It would be much better if you started eating healthier foods rather than junk food but if that’s a challenge, start small. Maybe eat healthy foods during one of your meals or even a few meals over a week. Or just one piece of fruit or vegetable. If you can’t do that either, then just stick with staying below your calorie limit.

The benefits of eating healthier foods is having more energy. You could be mentally motivated to lose weight and exercise but if your body can barely get itself out of bed, you’re going to struggle. Junk food will usually make you feel sluggish which will make it more difficult for your for follow through on your weight loss goals when in turn can lead to feeling more depressed.

So make the gradual change from eating unhealthy foods to eating more healthy foods. Go at your own pace but at least make an effort to eat healthier. You’ll have more energy and end up feeling better in the long run.

Since the goal is to not go over your calorie limit,

Easy Way to Keep Track of Calories

Use an app called My Fitness Pal. It will allow you to track the amount of calories you consume each day so you know how many calories you’ve already eaten and how many more you can consume for the day. It also has an option where you can scan the bar code of whatever you’re eating and it’ll instantly have the amount of calories for you. Of course, you can also input the calories manually.

If you don’t know how many calories of the item you’re eating, you can do a search. So many people use this app that 99% of the time, the app will have the calories for whatever you’re eating.

We usually eat many of the same foods throughout the week so with this app, once you put down the calories of whatever you’re eating, the next time you eat that same food item, you can simply choose it from a list.

It might take some getting used to but once you get the hang of it, keep track of your calories will be quick and easy.

The Truth About the Food Industry

By the way, there’s a great documentary that talks about how most of the food we see in the groceries is designed to keep us overweight. Perhaps it can help you make the switch from unhealthy, processed, sugar fueled foods to healthier, nutrient rich, energy producing foods. Here’s the trailer.


How to Get Motivated to Exercise When Depressed

Realize that getting fit can take some time depending on how far away from your goal you are. When it comes to long term type of goals, what you need more than anything else, is a strong purpose. Why do you want to lose weight? What reasons do you have that are strong enough to get you to follow through even when the temptation of getting back into old habits is so strong?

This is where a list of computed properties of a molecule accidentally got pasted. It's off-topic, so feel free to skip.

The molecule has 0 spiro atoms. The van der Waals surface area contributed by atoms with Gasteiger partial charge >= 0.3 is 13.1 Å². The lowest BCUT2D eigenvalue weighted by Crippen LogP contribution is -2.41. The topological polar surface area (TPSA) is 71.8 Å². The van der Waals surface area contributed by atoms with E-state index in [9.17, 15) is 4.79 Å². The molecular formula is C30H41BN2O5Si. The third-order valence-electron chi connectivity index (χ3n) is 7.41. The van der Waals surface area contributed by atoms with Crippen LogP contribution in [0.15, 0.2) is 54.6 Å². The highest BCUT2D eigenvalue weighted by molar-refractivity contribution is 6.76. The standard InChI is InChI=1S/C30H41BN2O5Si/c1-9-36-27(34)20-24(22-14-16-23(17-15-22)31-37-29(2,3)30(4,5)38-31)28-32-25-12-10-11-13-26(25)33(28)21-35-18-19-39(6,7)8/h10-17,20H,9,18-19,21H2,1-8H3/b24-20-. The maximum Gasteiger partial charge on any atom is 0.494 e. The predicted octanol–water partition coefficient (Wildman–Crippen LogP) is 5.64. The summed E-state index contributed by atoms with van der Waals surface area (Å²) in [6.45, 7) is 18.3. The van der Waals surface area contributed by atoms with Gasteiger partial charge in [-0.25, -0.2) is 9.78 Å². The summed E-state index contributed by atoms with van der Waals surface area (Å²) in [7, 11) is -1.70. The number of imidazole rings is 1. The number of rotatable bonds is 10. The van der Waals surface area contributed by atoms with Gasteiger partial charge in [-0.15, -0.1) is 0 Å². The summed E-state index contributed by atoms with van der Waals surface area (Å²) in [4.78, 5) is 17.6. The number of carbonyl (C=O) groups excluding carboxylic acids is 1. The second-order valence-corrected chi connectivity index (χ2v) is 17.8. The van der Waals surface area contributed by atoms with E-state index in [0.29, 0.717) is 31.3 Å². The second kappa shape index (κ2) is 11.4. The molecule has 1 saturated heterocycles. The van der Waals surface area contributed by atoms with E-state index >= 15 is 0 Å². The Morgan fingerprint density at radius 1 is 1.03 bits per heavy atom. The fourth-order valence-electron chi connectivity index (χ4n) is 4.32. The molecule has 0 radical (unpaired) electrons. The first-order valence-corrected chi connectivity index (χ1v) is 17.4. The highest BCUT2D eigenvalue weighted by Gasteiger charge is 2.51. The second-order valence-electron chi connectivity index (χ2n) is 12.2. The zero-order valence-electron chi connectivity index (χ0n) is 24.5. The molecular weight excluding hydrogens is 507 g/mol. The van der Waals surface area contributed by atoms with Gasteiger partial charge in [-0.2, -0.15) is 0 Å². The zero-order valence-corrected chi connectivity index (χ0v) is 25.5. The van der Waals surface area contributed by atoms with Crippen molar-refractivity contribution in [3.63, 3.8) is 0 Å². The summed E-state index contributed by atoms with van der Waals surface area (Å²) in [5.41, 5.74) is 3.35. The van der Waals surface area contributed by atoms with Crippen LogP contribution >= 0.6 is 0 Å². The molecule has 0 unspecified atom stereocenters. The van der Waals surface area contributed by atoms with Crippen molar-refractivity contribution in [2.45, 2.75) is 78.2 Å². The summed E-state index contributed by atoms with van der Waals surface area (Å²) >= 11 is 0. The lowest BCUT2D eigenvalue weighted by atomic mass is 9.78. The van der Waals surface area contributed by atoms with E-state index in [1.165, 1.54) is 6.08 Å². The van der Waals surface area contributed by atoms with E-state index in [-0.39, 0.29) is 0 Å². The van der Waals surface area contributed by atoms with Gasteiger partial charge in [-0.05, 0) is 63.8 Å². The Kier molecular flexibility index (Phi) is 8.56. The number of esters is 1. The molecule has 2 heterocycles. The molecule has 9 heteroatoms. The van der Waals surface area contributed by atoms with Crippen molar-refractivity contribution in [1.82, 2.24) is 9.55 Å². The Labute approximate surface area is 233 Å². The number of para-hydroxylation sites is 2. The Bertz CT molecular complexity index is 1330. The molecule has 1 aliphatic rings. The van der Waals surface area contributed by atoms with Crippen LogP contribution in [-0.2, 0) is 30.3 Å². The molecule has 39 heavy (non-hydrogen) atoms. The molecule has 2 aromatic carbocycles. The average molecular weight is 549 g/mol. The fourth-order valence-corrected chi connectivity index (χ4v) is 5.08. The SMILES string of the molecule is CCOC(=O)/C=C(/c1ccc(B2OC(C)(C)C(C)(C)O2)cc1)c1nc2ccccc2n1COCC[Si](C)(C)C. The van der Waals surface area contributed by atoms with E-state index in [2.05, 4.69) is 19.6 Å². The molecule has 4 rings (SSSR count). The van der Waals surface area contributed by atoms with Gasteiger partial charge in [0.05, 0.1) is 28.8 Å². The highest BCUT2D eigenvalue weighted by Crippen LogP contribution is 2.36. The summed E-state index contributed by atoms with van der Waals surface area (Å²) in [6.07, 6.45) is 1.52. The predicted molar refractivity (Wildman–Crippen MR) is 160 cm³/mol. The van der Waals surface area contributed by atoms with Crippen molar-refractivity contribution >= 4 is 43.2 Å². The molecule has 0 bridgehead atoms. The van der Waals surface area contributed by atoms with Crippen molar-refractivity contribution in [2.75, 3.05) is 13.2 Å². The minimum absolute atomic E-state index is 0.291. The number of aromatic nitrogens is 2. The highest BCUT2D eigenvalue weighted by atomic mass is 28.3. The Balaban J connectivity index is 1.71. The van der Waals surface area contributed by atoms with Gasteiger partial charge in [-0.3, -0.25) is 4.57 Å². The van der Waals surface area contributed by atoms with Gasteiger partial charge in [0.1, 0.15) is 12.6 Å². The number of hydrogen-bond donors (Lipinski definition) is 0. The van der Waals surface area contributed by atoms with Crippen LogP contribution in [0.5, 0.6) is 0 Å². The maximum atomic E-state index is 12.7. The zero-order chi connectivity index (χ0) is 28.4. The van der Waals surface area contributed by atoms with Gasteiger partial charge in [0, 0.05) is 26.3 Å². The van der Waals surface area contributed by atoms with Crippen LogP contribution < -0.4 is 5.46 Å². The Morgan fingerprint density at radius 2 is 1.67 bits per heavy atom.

What’s Your Purpose?

Motivation comes from a strong purpose. When you have a weak purpose, you’ll constantly be struggling with motivating yourself to take action and with goals that take a while, it can be mentally exhausting to stay motivated.

Take out a piece of paper and write down why you want to lose weight. The more emotions that stir up when you think of these reasons, the better.

You can write down positive reasons as well as negative reasons.

How would you feel if you achieved your weight goal? How would you feel if you failed to achieve your goal? What would it mean for the quality of your life if you continue overeating? How it affect your depression? How do you think those around you who care about you will feel seeing you giving up on your fitness goals? What would it mean for your confidence if you stick with this goal until it’s accomplished?

Not everyone is motivated by the same things. For some, looking at a picture of someone with their ideal body can be extremely inspiring and will help them through the tough times. For others, thinking about the pain they’ll go through if they give up is a much better motivator. Use whatever works best for you.

Is Exercising Necessary?

If losing weight just comes down to consuming less calories than your body uses, then what’s the point of exercising? The biggest reason is because it’s healthy for you.

A review of studies stretching back to 1981 concluded that regular exercise can improve mood in people with mild to moderate depression. It also may play a supporting role in treating severe depression. – Harvard

Exercise releases feel good chemicals which is why many people are actually addicted to exercising just like how many people are addicted to eating junk food.

I can only assume that you associate negative feelings toward exercising, otherwise, you probably wouldn’t read this section since you’re already exercising plenty. Many people see exercising as boring or difficult or even intimidating. They imagine spending hours on a treadmill, sweating and grunting, and being in pain from the soreness the following few days.

Make Exercising Enjoyable

If you don’t like running or lifting weights and have actually tried doing those activities in the past, then just find another physical activity that you enjoy. Take up dancing or try rock climbing or play some sport. As long as it makes your heart beat increase enough where you break a sweat, you’ll be burning extra calories and improving your overall health.